Yesterday evening was perfect. A storm was rolling in so the weather was cool and the sunset was the most beautiful shades of pink, orange and red. My wife and I strolled hand in hand through the yard and noticed all of the things that were blooming or emerging (castor beans). We went into to the potager and watched the cotton tail that has taken up residence in our “vine garden” (watermelons and sweet potatoes). While there, my wife noted that the yellow pear tomato was covered so we walked over. She stood behind me as I gently pulled and handed her handful after handful of these sweet, succulent delights. As I reached in for the third handful, BAM!!!! Something hit me in the foot! It felt like I had been kicked by a small child. Confused, I looked down and there I saw this:
Turns out that little kick was no kick at all. I had been struck by a very large and aggressive Texas Rat Snake. Now I am no herptologist, so if my i.d. of this snake is wrong please feel free to tell me.
According to Houston Herpetological Supply this snake is good to have around as it eats primarily rats and mice. However, it will also eat birds and bird eggs and it can climb trees to accomplish that feat. Because it is often found around chicken coops, it is often called a chicken snake. However, it doesn’t eat chickens and rarely eats their eggs (too big). This snake can be aggressive when encountered in the wild. It will coil up and strike. It will also wiggle its tail in leaves so it sounds like a rattlesnake. Also, it is the largest snake in Harris (and evidently Washington) county and it can reach lengths of over six feet. This one must have been a teenager as I am guessing it was only four to five feet long.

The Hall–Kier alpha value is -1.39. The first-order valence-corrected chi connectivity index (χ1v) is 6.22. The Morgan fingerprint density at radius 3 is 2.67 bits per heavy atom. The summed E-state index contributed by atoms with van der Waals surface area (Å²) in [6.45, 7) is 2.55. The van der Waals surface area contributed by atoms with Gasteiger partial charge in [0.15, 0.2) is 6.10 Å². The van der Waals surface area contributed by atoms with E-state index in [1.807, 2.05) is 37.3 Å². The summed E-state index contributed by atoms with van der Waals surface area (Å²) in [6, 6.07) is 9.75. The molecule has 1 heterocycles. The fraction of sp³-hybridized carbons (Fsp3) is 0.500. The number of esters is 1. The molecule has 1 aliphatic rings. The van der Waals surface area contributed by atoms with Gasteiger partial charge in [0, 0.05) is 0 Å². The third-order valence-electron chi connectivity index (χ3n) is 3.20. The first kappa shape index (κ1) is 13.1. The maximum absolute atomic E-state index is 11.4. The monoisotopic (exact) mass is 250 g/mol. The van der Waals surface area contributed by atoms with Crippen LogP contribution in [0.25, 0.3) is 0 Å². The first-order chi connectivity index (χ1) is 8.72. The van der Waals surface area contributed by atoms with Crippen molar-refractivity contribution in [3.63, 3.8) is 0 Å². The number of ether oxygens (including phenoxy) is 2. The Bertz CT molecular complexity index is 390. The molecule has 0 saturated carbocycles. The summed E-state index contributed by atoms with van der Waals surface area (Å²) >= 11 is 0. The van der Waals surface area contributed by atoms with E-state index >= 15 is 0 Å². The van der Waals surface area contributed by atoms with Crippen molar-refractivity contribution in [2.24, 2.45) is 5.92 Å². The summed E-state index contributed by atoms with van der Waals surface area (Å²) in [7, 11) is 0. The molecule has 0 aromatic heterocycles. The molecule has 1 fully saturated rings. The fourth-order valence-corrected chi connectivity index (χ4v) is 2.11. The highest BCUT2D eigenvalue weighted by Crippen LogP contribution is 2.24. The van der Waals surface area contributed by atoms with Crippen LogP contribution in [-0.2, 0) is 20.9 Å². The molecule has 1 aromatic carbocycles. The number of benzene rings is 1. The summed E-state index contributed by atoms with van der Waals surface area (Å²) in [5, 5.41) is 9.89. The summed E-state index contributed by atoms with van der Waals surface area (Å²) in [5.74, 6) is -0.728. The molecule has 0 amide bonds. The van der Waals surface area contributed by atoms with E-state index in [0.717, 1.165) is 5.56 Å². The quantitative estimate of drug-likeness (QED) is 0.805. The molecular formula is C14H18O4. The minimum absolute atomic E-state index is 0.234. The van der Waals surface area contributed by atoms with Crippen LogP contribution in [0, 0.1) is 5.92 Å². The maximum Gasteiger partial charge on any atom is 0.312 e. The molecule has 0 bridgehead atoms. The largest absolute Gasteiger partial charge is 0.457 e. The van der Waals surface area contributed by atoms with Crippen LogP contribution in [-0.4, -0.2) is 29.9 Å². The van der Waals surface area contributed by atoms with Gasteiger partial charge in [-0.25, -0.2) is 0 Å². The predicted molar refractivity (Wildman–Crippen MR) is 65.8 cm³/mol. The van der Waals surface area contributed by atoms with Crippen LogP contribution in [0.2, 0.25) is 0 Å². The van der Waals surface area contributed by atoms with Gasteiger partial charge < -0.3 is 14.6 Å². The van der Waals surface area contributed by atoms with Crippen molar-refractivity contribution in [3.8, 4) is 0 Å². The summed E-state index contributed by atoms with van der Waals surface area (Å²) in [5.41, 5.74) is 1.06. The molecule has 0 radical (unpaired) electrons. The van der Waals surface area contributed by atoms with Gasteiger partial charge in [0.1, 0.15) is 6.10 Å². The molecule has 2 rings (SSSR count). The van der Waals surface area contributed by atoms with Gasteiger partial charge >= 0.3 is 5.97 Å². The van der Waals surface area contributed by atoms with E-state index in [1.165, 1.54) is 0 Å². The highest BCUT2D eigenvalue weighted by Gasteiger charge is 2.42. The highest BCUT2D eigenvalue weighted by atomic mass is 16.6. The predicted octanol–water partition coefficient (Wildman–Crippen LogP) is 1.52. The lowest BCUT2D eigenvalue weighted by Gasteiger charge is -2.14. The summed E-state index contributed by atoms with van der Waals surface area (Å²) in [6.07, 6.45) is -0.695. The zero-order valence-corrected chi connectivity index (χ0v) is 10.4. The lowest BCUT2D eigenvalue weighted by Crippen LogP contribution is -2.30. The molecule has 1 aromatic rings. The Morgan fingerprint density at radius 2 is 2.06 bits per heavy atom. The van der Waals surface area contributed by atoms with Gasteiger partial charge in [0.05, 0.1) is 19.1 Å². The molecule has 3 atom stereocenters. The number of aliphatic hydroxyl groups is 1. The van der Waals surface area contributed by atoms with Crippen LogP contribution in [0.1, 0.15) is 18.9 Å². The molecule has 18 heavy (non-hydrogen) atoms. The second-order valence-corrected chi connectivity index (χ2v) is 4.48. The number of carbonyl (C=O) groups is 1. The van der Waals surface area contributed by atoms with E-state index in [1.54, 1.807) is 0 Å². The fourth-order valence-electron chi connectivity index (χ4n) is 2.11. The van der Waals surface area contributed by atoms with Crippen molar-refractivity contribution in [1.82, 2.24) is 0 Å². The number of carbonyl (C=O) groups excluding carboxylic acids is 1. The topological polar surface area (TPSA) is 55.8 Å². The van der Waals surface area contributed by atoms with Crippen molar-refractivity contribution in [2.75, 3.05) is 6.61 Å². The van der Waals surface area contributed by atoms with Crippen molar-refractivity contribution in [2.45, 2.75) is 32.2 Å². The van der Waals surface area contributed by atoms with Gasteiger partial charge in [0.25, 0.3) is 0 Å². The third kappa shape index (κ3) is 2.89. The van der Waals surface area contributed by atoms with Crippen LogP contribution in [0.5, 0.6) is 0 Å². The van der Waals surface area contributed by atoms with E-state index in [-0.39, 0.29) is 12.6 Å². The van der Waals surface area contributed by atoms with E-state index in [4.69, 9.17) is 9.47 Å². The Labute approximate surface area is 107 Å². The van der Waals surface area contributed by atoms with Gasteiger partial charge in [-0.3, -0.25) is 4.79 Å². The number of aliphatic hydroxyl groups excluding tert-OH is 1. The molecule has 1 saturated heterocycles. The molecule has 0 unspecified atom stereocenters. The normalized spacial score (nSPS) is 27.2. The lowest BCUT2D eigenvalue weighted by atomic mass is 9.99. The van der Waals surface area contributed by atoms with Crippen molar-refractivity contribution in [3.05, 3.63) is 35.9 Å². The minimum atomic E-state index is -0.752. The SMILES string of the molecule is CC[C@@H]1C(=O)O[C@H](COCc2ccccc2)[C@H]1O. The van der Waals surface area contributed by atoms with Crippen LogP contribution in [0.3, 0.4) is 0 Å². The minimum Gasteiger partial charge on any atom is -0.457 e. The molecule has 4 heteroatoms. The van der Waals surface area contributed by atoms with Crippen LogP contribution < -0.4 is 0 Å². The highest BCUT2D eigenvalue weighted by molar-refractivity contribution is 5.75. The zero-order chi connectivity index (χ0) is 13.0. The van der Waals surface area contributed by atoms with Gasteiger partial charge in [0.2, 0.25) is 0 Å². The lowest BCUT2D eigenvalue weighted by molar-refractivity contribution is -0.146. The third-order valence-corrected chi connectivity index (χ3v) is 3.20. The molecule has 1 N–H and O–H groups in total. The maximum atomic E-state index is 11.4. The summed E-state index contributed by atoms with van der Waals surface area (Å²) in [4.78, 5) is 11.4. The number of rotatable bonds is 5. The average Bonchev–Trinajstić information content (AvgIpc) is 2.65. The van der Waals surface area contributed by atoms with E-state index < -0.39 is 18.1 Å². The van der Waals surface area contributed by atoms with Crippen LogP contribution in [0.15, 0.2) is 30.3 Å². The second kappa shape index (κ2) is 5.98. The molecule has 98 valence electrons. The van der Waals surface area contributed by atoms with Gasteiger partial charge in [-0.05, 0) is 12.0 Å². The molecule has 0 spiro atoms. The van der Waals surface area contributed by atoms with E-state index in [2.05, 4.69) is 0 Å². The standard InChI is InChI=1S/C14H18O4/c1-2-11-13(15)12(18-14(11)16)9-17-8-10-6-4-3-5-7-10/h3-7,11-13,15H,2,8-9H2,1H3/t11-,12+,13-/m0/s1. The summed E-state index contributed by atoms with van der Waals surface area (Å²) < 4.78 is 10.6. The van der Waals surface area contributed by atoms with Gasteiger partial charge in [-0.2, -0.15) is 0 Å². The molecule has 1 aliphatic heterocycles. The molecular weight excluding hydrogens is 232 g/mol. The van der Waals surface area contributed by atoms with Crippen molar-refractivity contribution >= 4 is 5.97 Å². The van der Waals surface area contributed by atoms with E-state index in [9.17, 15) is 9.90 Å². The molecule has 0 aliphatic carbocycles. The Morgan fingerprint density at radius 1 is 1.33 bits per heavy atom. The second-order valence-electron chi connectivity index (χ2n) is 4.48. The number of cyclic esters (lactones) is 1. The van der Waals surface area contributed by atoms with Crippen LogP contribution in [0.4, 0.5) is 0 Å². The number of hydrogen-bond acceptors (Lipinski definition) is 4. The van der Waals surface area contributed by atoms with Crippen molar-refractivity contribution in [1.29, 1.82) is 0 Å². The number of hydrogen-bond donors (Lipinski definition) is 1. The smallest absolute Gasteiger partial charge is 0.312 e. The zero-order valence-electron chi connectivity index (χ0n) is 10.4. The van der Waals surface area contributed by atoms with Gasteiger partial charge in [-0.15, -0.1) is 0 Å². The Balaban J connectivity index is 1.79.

Well, that explains it. An aggresive Texas Rat Snake just did not appreciate me bothering his tomatoes. Glad I am not afraid of snakes. If this would have happened to my dad it would have probably killed him. I was surprised at how determined this guy was to stay in my tomato bushes. After striking me, he just laid there and looked at me. He wasn’t moving. So, I had a choice. Catch it, kill it or just run it off. I am not a snake hater so I just chased him off. My wife was a little dismayed by the fact that he decided to run in the direction of the house. I ran in front of him and he turned and went under a woodpile.
So, what have I learned from this?
1. Always take a hoe with you into the garden whether you are weeding or not
2. Always wear shoes (or boots) when you are in the garden
3. Look before you stick your hands into places you can’t see very well
4. Snakes like tomatoes
5. If you have rats in the house or attic, put a rat snake in there (learned this from the website). They will eat them and then leave.